At the IIM USA meet at Pinnacle Point, I asked a question of Professor Samir Barua, Director of IIM/Ahmedabad, about women students. Back when I was there, I said, I was one of 8 women amid a class of 110 students. What was the situation now?
It hadn’t really changed. Around 20% of the applicants and 9% – 17% of the students at IIM/A are women.
For reference: the Graduate School of Business at Stanford has 34% women; while Harvard Business School has 39%. (I took the numbers from the class profiles posted on their websites.)
A HISTORICAL PERSPECTIVE: WOULD COMPANIES HIRE WOMEN?
When I joined IIM, they told us that the main concern about women students was that they would fare badly at Placement, spoiling the Institute’s record; and that later they would struggle in corporate life. It wasn’t entirely a misplaced fear at the time: Those days many companies were biased and two of the top employers, Tata Administrative Service (TAS) and consulting firm AF Ferguson & Co (AFF), didn’t hire women.
But times were already changing; the women in our class were hired quickly. I actually worked for AFF only a few years later; by then, nearly half its consultants were female. TAS started hiring women (if I recall correctly) the very next year.
Nor, it would seem, did women do badly in corporate life once they got there. Chandrika (Krishnamurthy) Tandon joined Citibank, went on to a successful professional career at McKinsey before setting up her own consulting company (and then segued, very successfully again, into devotional music). Her sister, Indra (Krishnamurthy) Nooyi (from IIM Calcutta) heads Pepsico. Sri (Govindswamy) Zaheer is the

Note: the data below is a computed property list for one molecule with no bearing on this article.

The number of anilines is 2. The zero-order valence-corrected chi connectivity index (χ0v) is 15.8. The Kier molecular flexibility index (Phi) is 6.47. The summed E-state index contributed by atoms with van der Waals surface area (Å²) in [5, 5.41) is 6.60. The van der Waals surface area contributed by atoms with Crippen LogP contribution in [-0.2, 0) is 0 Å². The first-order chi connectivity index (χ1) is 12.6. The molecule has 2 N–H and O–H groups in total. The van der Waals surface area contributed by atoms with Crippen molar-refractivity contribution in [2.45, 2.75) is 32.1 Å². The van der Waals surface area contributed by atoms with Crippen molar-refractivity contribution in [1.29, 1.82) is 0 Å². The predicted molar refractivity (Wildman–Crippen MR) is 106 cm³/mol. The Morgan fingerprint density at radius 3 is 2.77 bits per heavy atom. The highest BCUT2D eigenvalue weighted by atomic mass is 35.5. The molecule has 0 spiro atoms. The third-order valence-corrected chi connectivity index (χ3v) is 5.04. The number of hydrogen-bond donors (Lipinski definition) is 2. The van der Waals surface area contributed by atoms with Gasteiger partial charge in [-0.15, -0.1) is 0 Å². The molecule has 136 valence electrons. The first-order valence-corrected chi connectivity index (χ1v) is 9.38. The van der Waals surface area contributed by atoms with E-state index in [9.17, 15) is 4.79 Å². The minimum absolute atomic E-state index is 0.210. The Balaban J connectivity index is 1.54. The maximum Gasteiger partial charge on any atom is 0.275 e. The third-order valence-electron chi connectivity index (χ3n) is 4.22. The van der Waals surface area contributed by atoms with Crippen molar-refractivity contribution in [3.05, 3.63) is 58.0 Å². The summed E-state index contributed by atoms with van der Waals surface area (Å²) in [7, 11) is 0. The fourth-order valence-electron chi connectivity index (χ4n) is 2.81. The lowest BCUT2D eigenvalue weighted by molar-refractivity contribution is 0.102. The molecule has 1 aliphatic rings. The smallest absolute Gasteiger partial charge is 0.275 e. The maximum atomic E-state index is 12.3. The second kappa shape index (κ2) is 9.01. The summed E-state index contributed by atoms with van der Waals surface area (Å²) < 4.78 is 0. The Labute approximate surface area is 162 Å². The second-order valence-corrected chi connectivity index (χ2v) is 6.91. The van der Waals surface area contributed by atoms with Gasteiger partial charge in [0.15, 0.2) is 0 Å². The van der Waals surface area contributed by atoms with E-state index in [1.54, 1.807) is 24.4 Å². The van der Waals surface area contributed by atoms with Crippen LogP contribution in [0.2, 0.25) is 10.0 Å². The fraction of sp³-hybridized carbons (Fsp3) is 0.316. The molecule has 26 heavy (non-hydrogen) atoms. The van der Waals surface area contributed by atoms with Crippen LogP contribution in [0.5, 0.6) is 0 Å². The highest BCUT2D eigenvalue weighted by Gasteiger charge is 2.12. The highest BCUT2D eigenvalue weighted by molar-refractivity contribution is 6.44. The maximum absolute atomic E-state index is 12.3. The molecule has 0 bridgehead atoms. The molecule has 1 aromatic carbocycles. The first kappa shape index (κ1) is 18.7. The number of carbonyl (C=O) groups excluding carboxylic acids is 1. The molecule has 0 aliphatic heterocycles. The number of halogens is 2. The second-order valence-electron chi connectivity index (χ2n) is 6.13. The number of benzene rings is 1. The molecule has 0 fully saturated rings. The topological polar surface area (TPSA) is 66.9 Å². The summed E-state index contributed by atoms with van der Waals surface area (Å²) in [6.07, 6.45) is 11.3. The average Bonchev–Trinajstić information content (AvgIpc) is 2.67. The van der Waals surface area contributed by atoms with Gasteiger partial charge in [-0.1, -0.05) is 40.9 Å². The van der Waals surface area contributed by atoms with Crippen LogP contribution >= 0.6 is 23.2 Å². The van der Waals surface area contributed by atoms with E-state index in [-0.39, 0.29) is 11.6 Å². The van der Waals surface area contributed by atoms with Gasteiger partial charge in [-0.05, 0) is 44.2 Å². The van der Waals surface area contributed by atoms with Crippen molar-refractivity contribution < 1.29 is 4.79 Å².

interim dean of Carlson School of Business at University of Minnesota. [Edited to Add: As of March 2012, she’s the Dean.] Nadira (Hirani) Chaturvedi was an entrepreneur, starting an auto ancillaries business; these days, she’s teaching entrepreneurship and business strategy at a business school in Delhi. Veena (Gosain) Mankar, after a career in banking and finance, started a microlending institution, SwaadharFinServe. And that’s just people I know. There are hundreds of others out there, who with the passage of time may well be the Narayana Moorthys and Bill Gateses and Meg Whitmans of the future. (Meg Whitman, incidentally, is from Harvard Business School.)
So clearly, the argument that the IIMs would graduate unemployable and unsuccessful women has evaporated.
BUT WOMEN STILL FIND IT HARDER TO GET IN
So what’s the reason now? I can understand that only 20% of the applicants are women; in some ways, India’s still pretty conservative and families might balk at sending their daughters away to a male-dominated school. But how is it that only 9-17% of the students are female? That implies that women applicants actually have a poorer chance of getting in then men do — in some years, less than half the chance.
Later that evening, I had an opportunity to discuss it further with Professor Barua. He thought it was probably a “long-tailed distribution” problem. Male applicants do better — and worse — then females. If you were to graph their admission test scores, men would be over-represented at the tails of the distribution.
The graph here demonstrates the issue. (It’s just an example, it doesn’t actually show any data.) If the women’s test scores were represented by the blue curve, and the men’s by the red curve, it’s evident that an institute that took under 1% of applicants would be selecting mainly off the right-hand side red curve. So for an institute like IIM/A, which accepts something like 0.5% to 1% of applicants, the accepted students are predominantly male.
Oh, I said, your test must skew quantitative. It’s well known, whether through nurture, nature, or social expectations, that the kind of male-female distribution he described is typical of quantitative tests.